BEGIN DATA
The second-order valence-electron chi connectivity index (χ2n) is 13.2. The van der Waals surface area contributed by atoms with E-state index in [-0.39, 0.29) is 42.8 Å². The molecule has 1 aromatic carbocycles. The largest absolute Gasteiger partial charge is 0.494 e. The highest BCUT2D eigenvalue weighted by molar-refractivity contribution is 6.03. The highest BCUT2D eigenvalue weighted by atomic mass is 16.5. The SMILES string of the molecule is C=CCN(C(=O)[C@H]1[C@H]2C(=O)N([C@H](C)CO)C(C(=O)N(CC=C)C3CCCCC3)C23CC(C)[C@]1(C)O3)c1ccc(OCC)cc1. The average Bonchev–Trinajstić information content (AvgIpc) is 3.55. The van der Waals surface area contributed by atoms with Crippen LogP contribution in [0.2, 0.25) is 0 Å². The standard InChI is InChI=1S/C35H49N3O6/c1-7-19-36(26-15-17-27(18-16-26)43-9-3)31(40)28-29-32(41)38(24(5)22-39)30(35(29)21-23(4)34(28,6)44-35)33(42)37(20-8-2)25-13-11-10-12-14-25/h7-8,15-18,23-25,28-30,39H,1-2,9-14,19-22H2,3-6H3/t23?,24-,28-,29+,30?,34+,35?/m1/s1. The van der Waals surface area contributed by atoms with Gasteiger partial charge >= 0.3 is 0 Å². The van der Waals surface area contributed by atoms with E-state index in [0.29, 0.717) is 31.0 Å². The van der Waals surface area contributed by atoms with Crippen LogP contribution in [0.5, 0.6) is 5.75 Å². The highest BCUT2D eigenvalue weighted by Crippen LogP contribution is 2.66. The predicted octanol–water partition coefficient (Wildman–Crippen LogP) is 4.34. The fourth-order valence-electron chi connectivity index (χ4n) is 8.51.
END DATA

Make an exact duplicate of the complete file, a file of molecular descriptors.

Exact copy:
The second-order valence-electron chi connectivity index (χ2n) is 13.2. The van der Waals surface area contributed by atoms with E-state index in [-0.39, 0.29) is 42.8 Å². The molecule has 1 aromatic carbocycles. The largest absolute Gasteiger partial charge is 0.494 e. The highest BCUT2D eigenvalue weighted by molar-refractivity contribution is 6.03. The highest BCUT2D eigenvalue weighted by atomic mass is 16.5. The SMILES string of the molecule is C=CCN(C(=O)[C@H]1[C@H]2C(=O)N([C@H](C)CO)C(C(=O)N(CC=C)C3CCCCC3)C23CC(C)[C@]1(C)O3)c1ccc(OCC)cc1. The average Bonchev–Trinajstić information content (AvgIpc) is 3.55. The van der Waals surface area contributed by atoms with Crippen LogP contribution in [0.2, 0.25) is 0 Å². The standard InChI is InChI=1S/C35H49N3O6/c1-7-19-36(26-15-17-27(18-16-26)43-9-3)31(40)28-29-32(41)38(24(5)22-39)30(35(29)21-23(4)34(28,6)44-35)33(42)37(20-8-2)25-13-11-10-12-14-25/h7-8,15-18,23-25,28-30,39H,1-2,9-14,19-22H2,3-6H3/t23?,24-,28-,29+,30?,34+,35?/m1/s1. The van der Waals surface area contributed by atoms with Gasteiger partial charge >= 0.3 is 0 Å². The van der Waals surface area contributed by atoms with E-state index in [0.29, 0.717) is 31.0 Å². The van der Waals surface area contributed by atoms with Crippen LogP contribution in [0.5, 0.6) is 5.75 Å². The highest BCUT2D eigenvalue weighted by Crippen LogP contribution is 2.66. The predicted octanol–water partition coefficient (Wildman–Crippen LogP) is 4.34. The fourth-order valence-electron chi connectivity index (χ4n) is 8.51.